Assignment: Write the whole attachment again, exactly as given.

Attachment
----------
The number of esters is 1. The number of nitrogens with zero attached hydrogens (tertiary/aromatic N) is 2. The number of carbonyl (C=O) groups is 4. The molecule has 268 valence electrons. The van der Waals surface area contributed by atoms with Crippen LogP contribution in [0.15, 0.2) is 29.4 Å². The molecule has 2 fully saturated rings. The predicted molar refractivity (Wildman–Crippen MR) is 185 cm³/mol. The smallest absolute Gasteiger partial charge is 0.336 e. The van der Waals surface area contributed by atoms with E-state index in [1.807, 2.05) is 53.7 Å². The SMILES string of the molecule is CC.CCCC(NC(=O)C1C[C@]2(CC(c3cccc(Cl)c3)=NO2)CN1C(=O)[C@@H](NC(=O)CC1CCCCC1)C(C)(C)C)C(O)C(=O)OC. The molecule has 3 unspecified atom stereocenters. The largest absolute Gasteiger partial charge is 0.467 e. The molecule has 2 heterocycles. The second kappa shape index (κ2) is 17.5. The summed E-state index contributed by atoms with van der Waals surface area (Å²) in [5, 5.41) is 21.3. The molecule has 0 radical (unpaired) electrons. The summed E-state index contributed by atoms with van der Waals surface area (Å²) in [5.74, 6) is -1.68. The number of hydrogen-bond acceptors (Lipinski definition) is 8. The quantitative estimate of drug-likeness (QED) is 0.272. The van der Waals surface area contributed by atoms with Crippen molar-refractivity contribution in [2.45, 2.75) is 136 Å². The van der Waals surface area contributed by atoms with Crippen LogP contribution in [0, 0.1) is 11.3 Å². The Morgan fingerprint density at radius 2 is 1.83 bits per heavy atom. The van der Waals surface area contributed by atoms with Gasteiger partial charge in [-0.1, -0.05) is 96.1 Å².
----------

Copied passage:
The number of esters is 1. The number of nitrogens with zero attached hydrogens (tertiary/aromatic N) is 2. The number of carbonyl (C=O) groups is 4. The molecule has 268 valence electrons. The van der Waals surface area contributed by atoms with Crippen LogP contribution in [0.15, 0.2) is 29.4 Å². The molecule has 2 fully saturated rings. The predicted molar refractivity (Wildman–Crippen MR) is 185 cm³/mol. The smallest absolute Gasteiger partial charge is 0.336 e. The van der Waals surface area contributed by atoms with E-state index in [1.807, 2.05) is 53.7 Å². The SMILES string of the molecule is CC.CCCC(NC(=O)C1C[C@]2(CC(c3cccc(Cl)c3)=NO2)CN1C(=O)[C@@H](NC(=O)CC1CCCCC1)C(C)(C)C)C(O)C(=O)OC. The molecule has 3 unspecified atom stereocenters. The largest absolute Gasteiger partial charge is 0.467 e. The molecule has 2 heterocycles. The second kappa shape index (κ2) is 17.5. The summed E-state index contributed by atoms with van der Waals surface area (Å²) in [5, 5.41) is 21.3. The molecule has 0 radical (unpaired) electrons. The summed E-state index contributed by atoms with van der Waals surface area (Å²) in [5.74, 6) is -1.68. The number of hydrogen-bond acceptors (Lipinski definition) is 8. The quantitative estimate of drug-likeness (QED) is 0.272. The van der Waals surface area contributed by atoms with Crippen molar-refractivity contribution in [2.45, 2.75) is 136 Å². The van der Waals surface area contributed by atoms with Crippen LogP contribution in [0, 0.1) is 11.3 Å². The Morgan fingerprint density at radius 2 is 1.83 bits per heavy atom. The van der Waals surface area contributed by atoms with Gasteiger partial charge in [-0.1, -0.05) is 96.1 Å².